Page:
The Falls City tribune. (Falls City, Neb.) 1904-191?, July 13, 1906, Image 1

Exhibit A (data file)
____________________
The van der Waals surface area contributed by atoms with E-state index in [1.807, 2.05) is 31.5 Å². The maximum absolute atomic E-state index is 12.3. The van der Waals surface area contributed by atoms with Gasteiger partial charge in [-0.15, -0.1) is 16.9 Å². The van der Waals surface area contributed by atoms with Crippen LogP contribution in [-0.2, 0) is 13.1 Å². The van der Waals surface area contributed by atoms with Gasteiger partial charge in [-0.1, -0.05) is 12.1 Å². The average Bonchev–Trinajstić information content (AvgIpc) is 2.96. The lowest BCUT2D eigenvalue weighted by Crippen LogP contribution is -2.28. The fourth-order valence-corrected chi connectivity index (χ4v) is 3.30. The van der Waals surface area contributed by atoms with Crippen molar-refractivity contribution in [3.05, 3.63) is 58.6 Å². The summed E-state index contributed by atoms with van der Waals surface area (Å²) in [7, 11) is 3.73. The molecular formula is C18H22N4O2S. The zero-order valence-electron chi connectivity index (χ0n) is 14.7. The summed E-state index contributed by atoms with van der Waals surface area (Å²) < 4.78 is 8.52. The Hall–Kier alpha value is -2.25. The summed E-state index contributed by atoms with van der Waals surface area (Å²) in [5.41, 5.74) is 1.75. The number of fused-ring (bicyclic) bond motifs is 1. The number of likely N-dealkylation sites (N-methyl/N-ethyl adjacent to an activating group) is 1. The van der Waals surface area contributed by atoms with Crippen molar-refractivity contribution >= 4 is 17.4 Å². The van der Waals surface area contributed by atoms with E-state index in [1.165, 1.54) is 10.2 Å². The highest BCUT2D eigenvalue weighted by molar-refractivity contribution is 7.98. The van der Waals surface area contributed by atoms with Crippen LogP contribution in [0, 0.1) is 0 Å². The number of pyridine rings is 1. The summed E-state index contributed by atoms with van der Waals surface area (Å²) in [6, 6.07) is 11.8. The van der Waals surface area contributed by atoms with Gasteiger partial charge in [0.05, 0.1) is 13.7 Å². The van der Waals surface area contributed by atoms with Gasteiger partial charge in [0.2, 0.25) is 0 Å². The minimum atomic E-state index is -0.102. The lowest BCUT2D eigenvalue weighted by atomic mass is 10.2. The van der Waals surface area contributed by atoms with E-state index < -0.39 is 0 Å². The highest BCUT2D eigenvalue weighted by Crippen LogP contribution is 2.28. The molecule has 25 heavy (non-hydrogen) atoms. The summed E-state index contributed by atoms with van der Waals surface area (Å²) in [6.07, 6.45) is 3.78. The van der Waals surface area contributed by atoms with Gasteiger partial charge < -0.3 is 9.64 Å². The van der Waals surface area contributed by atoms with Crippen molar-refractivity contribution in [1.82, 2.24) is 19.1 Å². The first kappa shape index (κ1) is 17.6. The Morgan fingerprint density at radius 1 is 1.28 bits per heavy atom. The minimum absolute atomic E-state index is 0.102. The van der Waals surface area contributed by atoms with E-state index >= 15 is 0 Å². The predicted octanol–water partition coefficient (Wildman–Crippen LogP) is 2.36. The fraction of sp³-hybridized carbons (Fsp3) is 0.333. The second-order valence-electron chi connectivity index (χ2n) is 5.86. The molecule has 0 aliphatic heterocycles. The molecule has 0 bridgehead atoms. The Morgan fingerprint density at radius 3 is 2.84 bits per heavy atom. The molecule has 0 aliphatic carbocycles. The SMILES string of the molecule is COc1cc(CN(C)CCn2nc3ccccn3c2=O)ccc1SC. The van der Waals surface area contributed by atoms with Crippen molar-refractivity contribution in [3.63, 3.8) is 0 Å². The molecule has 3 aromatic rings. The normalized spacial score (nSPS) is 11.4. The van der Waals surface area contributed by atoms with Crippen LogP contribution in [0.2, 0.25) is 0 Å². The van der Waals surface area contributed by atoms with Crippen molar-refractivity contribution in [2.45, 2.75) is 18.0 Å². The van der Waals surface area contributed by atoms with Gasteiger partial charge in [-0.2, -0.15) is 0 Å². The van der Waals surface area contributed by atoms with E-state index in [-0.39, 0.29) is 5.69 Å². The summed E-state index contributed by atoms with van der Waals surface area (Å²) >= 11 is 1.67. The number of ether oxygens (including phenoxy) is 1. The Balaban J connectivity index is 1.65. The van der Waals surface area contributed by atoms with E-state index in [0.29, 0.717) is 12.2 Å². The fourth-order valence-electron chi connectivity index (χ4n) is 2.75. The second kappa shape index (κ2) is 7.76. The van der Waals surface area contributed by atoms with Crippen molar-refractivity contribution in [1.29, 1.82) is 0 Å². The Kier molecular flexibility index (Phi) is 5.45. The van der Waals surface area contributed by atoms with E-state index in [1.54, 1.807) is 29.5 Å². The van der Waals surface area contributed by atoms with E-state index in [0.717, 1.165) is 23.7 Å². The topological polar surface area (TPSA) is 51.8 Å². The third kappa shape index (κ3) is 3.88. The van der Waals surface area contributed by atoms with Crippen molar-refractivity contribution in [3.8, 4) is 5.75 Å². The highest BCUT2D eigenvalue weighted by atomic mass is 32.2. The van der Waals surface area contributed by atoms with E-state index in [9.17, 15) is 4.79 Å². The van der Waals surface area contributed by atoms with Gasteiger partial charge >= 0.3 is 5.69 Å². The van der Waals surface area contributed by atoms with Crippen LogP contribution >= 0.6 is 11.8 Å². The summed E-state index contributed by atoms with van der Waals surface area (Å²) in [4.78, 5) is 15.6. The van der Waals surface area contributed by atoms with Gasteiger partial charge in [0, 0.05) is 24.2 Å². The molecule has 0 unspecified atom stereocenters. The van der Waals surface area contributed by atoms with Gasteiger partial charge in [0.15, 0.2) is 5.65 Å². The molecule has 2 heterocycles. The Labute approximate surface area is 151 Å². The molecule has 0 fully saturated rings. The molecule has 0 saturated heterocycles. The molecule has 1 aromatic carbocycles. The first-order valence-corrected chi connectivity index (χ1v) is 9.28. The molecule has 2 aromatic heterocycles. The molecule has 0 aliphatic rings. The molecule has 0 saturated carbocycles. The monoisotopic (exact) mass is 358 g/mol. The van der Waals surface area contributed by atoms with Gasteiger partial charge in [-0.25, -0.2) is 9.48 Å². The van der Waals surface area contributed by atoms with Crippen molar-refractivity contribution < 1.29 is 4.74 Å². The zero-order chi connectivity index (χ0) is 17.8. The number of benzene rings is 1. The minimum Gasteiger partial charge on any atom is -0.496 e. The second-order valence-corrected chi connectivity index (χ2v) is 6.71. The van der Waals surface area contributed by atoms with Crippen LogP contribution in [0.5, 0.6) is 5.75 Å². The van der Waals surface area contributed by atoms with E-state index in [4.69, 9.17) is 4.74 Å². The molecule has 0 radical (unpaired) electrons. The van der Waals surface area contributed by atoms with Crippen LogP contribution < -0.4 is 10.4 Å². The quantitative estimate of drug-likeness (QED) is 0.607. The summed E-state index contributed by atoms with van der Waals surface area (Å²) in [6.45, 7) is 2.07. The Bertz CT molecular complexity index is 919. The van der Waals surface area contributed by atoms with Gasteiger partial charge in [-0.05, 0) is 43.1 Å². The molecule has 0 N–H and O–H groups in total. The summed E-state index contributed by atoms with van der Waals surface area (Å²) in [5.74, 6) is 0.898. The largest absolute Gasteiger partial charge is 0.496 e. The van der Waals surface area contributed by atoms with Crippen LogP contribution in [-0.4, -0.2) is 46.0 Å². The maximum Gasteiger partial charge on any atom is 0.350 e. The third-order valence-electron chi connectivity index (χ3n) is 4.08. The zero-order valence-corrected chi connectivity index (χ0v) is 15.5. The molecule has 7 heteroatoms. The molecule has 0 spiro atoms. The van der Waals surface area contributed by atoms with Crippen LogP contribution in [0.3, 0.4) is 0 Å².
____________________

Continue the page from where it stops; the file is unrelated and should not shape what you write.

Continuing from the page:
THE FALLS CITY TRIBUNE. Vol. Ill FALLS CITY , NEBRASKA , FRIDAY , JULY 13 , 1906. Whole No. 13i Celebration at Rulo. Another Fourth of July has followed other Fourths into th e past , and the celebration at Rule , is Jilso past but it was a very nice celebration. The crowd was large and orderly. The programme was good and carried out with care. The band boys furnished ex cellent music and the Glee club n deserve great credit lor the pleasure their music added to the occasion. Also several solos Avere rendered , which in the writers opinion can not be beat on the 4th of July or any other time. A recitation was also well rendered. John Wiltse of Falls City spoke to some length , on Inde pendence , which showed thought and care in thp preparation. Following Mr. Wiltse , Superin tendent Oliver delivered a very pleasing talk along educational lines and while all his talk was appreciated , one thought was particularly fine , and that was , that what we need more of is moral education. The last speeker was F. E. Stump of Lincoln , his theme was Frater nity , but his talk was cut short by the black clouds which were overcasting the sky , the crowd scattered and for a while it looked like the celebration was ended , but after a nice shower which cooled the air and laid the dust , the people began to meet for the fireworks and other pleasures , which the evening promised. Several balloons were sent up , music and fireworks con tinued until a late hour. Mr. Stump gave a public exhibition ol the Screen work of the A. 0. U. W. and a grand ball ended the program for the day. The large crowd seemed to enjoy the day , and a nicer , more orderly crowd would be hard to find than was entertained in Rule that day , and the strangers who visited us on that day , will be welcomed again , when the\T choose to come. ONE WHO WAS TIIBKE. Radinsky-Hardin. One of the principals in the following clipping , taken from the Tecumseh Chieftain is well known to Falls City people. Louise Radinsky enjoys a large circle of friends here , who extend to Mr. and Mrs. Earl Harclin sin cere congratulations : At the home of the bride , in Sterling- , Sunday , July 1 , 1'JOO , at 1 o'clock p. m. , occurred the marriage of Louise Radinsky oi that town to Earl Hardin of Te cumseh. Rev. D. B. Lake , pastoi of the Sterling M. E. church , pronounced the ceremony in the presence of but few relatives. Al the close of the ceremony a dinner - ner was served , and that after noon Mr. and Mrs. Hardin de parted for Hot Springs , S. D where they are spending theii honeymoon. They will return tt Tecumseh next week and mak < their home in the groom's house on East Broadway. The groom was the eldest ser of the late Mr. and Mrs. Ilenrj Hardin of this city , and was bon and raised in Johnson county He is a young man of high idea : and pleasant disposition. A present he is serving Johnsoi county as deputy treasurer , am is possessed of that business sa gacity which makes his service : valuable. The bride is tin daughter of Rev. and Mrs. Os wald Radinsky of Sterling. Sin is a lovely young lady. For ; time she was engaged in teach ing in this county , but late was engaged in the profes sion in the western part of thi state. The Chieftain desires ti join the many friends of th young couple in best wishes fo a happy and prosperous weddei life. Old Timer Gone. Fred Beaulieu , one of our old est business men , has severed his interests in Falls City busi. less circles and is no\v located n Welsh , I. T. Mr. Beaulieu las been in our midst lor a juarter of a century and we shall greatly miss him. In his leparture , this city will lose one of its most wide-awake and enterprising citizens. Mr. Beau- ieu has purchased a first class stock of merchandise in Welsh ind we bespeak for him there , a prosperous business. He is an old timer at this trade and will nerit success. Mr. John Bruhn of Omaha las purchased Mr. Beaulieu's lews stand here , and will con- luct the same in an up-to-date nanner. George Hinton is dead. Scarcely a week passes that f he Tribune does not record the sad news of someone's passing. Phis week , however , must be recorded the death of one whc by reason of the long years ived among us and the cheerful , cindly nature that made him cnown to the entire community , eaves a feeling of personal loss : o us all. For George Hinton s dead. The old mill by the side of which he lived as a boy , the murky river where he swam and fished long ago with the gener ation now reaching middle life , lis many friends and com panions who never received anything but unvarying kind ness from him will miss him now that he has gone , and even though the end has been antici- lated for months , will feel n sense of irreparable loss in the announcement that George Hinton - ton is dead. George never seemed able tc accummulate much of the world's goodssome way or othei it never seemed to him thai wealth was one of life's essen tials. But he never failed ir doing a kindly act , nor ir thoughtfulness of the feeding * of others , nor in making am liolding friends , and I guess that after all is over and tin lory told and the book closed that it is fully as important t < say he never made anyone un happy and was always true t < his Iriends , as to say he left ; large estate. George was the only child o John and Marilln Hinton. Hi : mother died some years ago am with the death of George tin grief stricken father , to when the sympathy of the entire com munity goes out , is left alone George Hinton was born ii Kingston , Pa. , on March 2,1807 and was 39 years of age at th time of his death. While quit young his parents moved t Palls City where he has sine lived , with a short interruptior For a few years he lived i : Denver but to him there was a : irresistible force recalling hit to his old home , so he returnei to this city and lived here unti his death last Monday. He wa married to Lydia Minnick som few years ago to which union ; daughter was born. His earl ; life was spent at the Exchang mill south of town which , wit ! his father , he operated for man ; years. He was one of the prc raoters and owners of the beau tiful Hinton's park. The latte part of his life has been lived i Falls City. About a year ag his health began to fail and hi decline was rapid. The drea disease , tuberculosis , had fasl ened itself upon him with tenacity that would not be de nied. For months he has bee hesitating at the brink of the river , but his courage never failed him neither did he com- 'plain. ' During those days when he was able to be about town he ! was the same cheerful light hearted George. When asked low he felt he always answered with the courage of one who uakes a good light , "I am bet ter. " But his friends saw the change that was being wrought and knew that the time was short. And last Monday at his lotne on llarlan street the grim visitor called for him and George llinton was no more. The funeral was held Wednes- .lay afternoon , the interment being in Steele's cemetery , an mmense throng following the remains to the grave. To the wife and little daugh ter , to the father who has been eft bereft and alone , the sympa thy of the entire community joes out , trusting that He who s the author of all things good will be with them and comfort them in this the hour of their sadness. The Circus. In the language of the states- nan from Skunk Ridge "the circus has came and went. " The crowd came early from the country round about and all towns within a radius of thirty niles. Because of the long run : rom Kansas City the circus ar rived late and the small boy waiting at the depot from two n the morning until after nine jefore he heard the welcome shout of "here she comes. " The parade did not take place until after dinner and was witnessed by a large crowd. The show was good , one of the best in ; act that has ever visited Falls Citg. Some of the acts were unusual and many were of the highest class. The tent at the afternoon performance was well filled and everybody seemed satisfied. NOTKS. The show is owned by Ring- ling Brothers , they having purchased it at the beginning of the season. Some people drove thirty miles to the show , leaving their homes about midnight in order to be here on time. One of the trapeze performers is an old friend of Mrs. Bert Reavis. His home is in St. Louis and he belongs to a very fine family. His parents are greatly oppossed to his em. ployment. The girl with the white shoes and dress , accompanied by the boy with gloves on his hands and medals on his coat was very much in evidence. The clean streets looked well enough to induce the adminiS' tration to keep them clean all the time. The water tanks provided - vided by the city were a great convenience. What a duece of a time the Giraffe must have when he get' a sore throat. New Wheat. New wheat was being taken in at the Heacock & Son mil ! on Monday morning of this week. This is the first thej have received and it is of ex cellent quality. Another Change. One of our popular mea market proprietors , J. B. Rame has sold his shop to A. E , Schmidt ot Red Cloud. Mr. Ramel has been in oui business circle for some time and we are sorry to see him re tire from our midst. His successor Mr. Schmidt , is an old hand at the butcher business and we can assure his patrons of the best of service , ! Installation Services. | On Wednesday evening an impressive - ! pressive installation service | was held at the Presbyterian church when Rev. GnlVm was formally installed as pastor for another year , of the church for which he has labored so faith fully. Prof. Smith , of Pawnee City , formerly professor of the busi ness college in this city , de livered the sermon , while Kev. Smith of Ilumboldt and Rev. Des Jardiun of Pawnee City assisted by delivering charges. It was a splendid service and one which was a pleasure to all attending. A Pleasant Pound. On Monday evening of this week the memberof the First Christian church visited the liome of their minister and gave lie and his family quite a "pounding , " leaving many tok ens of their love and esteem to replenish the larder and gladden their hearts. Quite a number who were unable to be present sent their tokens with others. All went home feeling the better - ter , for "It is more blessed to give than to receive. Making Good. Miss Florence Hawkins , a colored lady formerly of Falls ity , is making good in the game of life. Miss Hawkins at tended school in Falls City for a number of years working around to assist in paying for her education. She eventually removed to Humboldt and grad uated from the Ilumboldt high school. From there she went to Lincoln and attended the state university from which in stitution she recently graduat ed. She is now employed as a member of the faculty in the jreat Booker T. Washington university in Georgia. What this estimable young lady has accomplished has been done by sheer nerve and ambition. She is entitled to the congratula. tions of not only her own people ple but of every man and wo man who believes in right liv ing who admires one who can winwith the game against him Resolutions. Kalis City lodge A. K. & A. M. , July llth , A. I , . 5900 , A. D. 1900. Whereas it has pleased the Almighty Architect of the Universe to call from our lodge our well beloved brother , George S. llinton ; it is most propei that this lodge in session assembled bear testimony to the high masonic worth , anil the noble and generoti' character of our deceased brother , whc died at his residence in this place on the 9th day of July , A. D. 1900. There , fore be it Kesolved , by this lodge , That in Hit death of our beloved brother George S , llinton , this lodge has lost a most val uable member , and our community : i most respectable , kind and charitable citizen. He it further Kesolved , That our brother , George S. llinton , was a good man and a good mason. He was earnest and ardent in his best impulses ; and an energetic , patient and brave man. Me had great Mope , love of life and a most strong and vigorous manhood. He was evei a free and frank1 nature , with a hear ) as open as the da ) ' to deeds of kindness and charity ; and to that Charity thai he so much loved , and that extend' beyond the grave throughout tin boundless realms of God's eternity , w < as masons confidently and implicitly entrust the soul of our departed broth cr. We as masons should now feel that in the eternal lodge above , in that temple not made with hands , amid th ( inexhaustible mercies of the Great Creator of the universe our brother is safe upon the other bide. I3e it furthei Ilcsolvcd , That this lodge shall evei honor the masonic memory of out brother , and that a copy of these reso lutions shall be entered upon the records of this lodge , a copy furnishet the family of our deceased brotheram : a copy furnished each of the news papers of this city for publication , M. J. BOIlItKK ) G. H. FALLSTEAD > Committee. S. L. DAVJKS } Among the Officials. Carpenters are busy at the court house tearing down and rebuilding , breaking the quiet which generally reigns in that building. A room is being made ready for the county superintendent on the second lloor , while his former quarters will be added to the county treasurer's office. The stairway entrance to the cupola is being changed , and an ollice is under construction for the county attorney. However , court met Wednes day with Judge Kelligar on the bench. The case of II. B. Andrews , the book agent , was called and in default , over his nonappearance ance , his bond was declared for feited. Babbott and Wilson , who as saulted the 0. B. & Q. conductor , were arraigned before the court and plead not guilty. They were bound over. In the case of Herman Tiehen vs. Geo. Timmerman , for fore closure , judgment was rendered to the amount of $750.89. A judgment for S207.-18 was given in the Peter Frederick vs Peter Murphy case. The Bode case went over on a motion for continuance by Lawyers Martin and Edgar Ferneau of Auburn , attorneys for defendant. It will be heard July 20th. Jury was then discharged for the rest of the term. Court will meet again on the 15Jth , to transact their legal business. The case of the state against the board of trustees of Barada which is an action'to have the corporation of Barada declared illegal was argued and submit ted , the court taking it under advisement. Court adjourned until tonight at which time both Judges Kelligar and Raper will be present to hear the argu ments for a new trial in the case of the State vs. Sim Burk. A large number of transfers elsewhere given , were recorded by L. C. Edwards , the past week. County Clerk Ilulchins had his busy day the Fourth and is enjoying a slight lull in official duties. T\yo new cases have been filed by Clerk Oh as. Loree : Joseph II. Miles vs. C. B. & Q. railroad ; Joseph A. Shaw vs. Dora Shaw et al replevin. County Treasurer Lord is hav ing heavy work this week and is also keeping an eye on the building improvements. A New Manager. C. II. Rickards last week re. signed his position as manager of the Chicago Lumber & Coal Co. in this city and will leaye soon for Utahin order to per sonally superintend his 'exten sive mining interests there. Mr. Rickards has long been connected with the leading bus iness affairs of this city and wt regret his departure. He is one of the most capable managers we know of , and has done mucli towards extending the large trade the above company has enjoyed. He is succeeded by Jule Ruegge. a young man perfectlj capable of handling the inter , eats of the company he is representing - senting , having had many years experience in the lumber busi ness. He was employed at the Graham yard up to his resigna tion , Jan. 1 , ' (10 , and will make an excellent manager. Two horses simultaneouly leap ing the bars in the hurdle races was one of the excellent features at the 4 Paw-Sells Bros , circus. Society News. Minnie Jussen entertained a few friends at 12 o'clock-luncheon Saturday , in honor of her guests the Misses Julia Hunt and Florence Umstead of Omaha. Sowlc's best added to the elabor ate menu. Anita Wilson entertained a number of friends on Wednesday evening. The ' evening's plea sures were many. Mrs. Win. Moss was pleasantly surprised by a number of her Friends , on Monday evening. The occasion was her birthdav ind the visitors presented her with a handsome parasol. Council 1212 , K. & L. of S. en joyed a raj-'tag dance and supper at the Bode hall on Wednesday evening. The hall was crowded to its utmost capacity and a royal time enjoyed. Norman Mussclman entertain ed a number of friends at a fire works party Thursday evening , July 5th. Their lawn made an excellent place for such an event , being so spacious. Mrs. Harry Jcnne very pleas antly entertained the Kaffee Klatch club on Friday evening. Florence Wylic entertained the members of the II. S. M. C. club on Monday evening , complimen tary to Georgia Beaulicu who left Thursday for Welsh , I. T. . It was in the form of a lawn parti' . Hammocks settees and easy chairs together with the many colored lights formed an inviting scene. Punch was served. Rcba Eversole was hostess to the II. S. M. C. members last Thursday evening , making the affair one of pleasure to her guests. Elks Meet The local order of Elks held their regular meeting last Friday evening and had quite a time. Initiation and installation were the special features of the eve ning's work. Messers Dean and Taylor of Auburn both railroad men , were initiated into the order. Owing to the moving away of Key. Smith and Will Hershey their oflices wc > rc to be filled. K. C. James was installed as Esteemed Leading Knight and A. Yoder as Tiler. Lunch and a general good time followed the business ses sion. A number of brother Elks were present from Auburn. Smashed His Foot James Henderson , freight clerk at the C. B. & Q. station , had the misfortune to let a heavy iron casting fall on his right foot Sunday morning. It laid him up for several days. from his duties at the station. Mrs. Benj. Slagcl is on the sick list. Cass Jones of Rule was in town circus day. James Nausler went up to Au burn Wednesday. Joe Varner was a Wednesday visitor at Auburn. Stephen Story was among the Wednesday visitors here. Dr. Miner and family were Au burn visitors Wednesday. Norma Gentry returned Wed" nesday to Nebraska Cit- . Dr. Kellar and Ed King go to' Denver this coining Sunday. Mrs. E. B. Ellis of Waurika , Oklahoma is a guest at the home of Dr. C. T. Bttrchard and wife. Mrs. James McDowell of Te cumseh is visiting her sister Mrs. Harry Custer.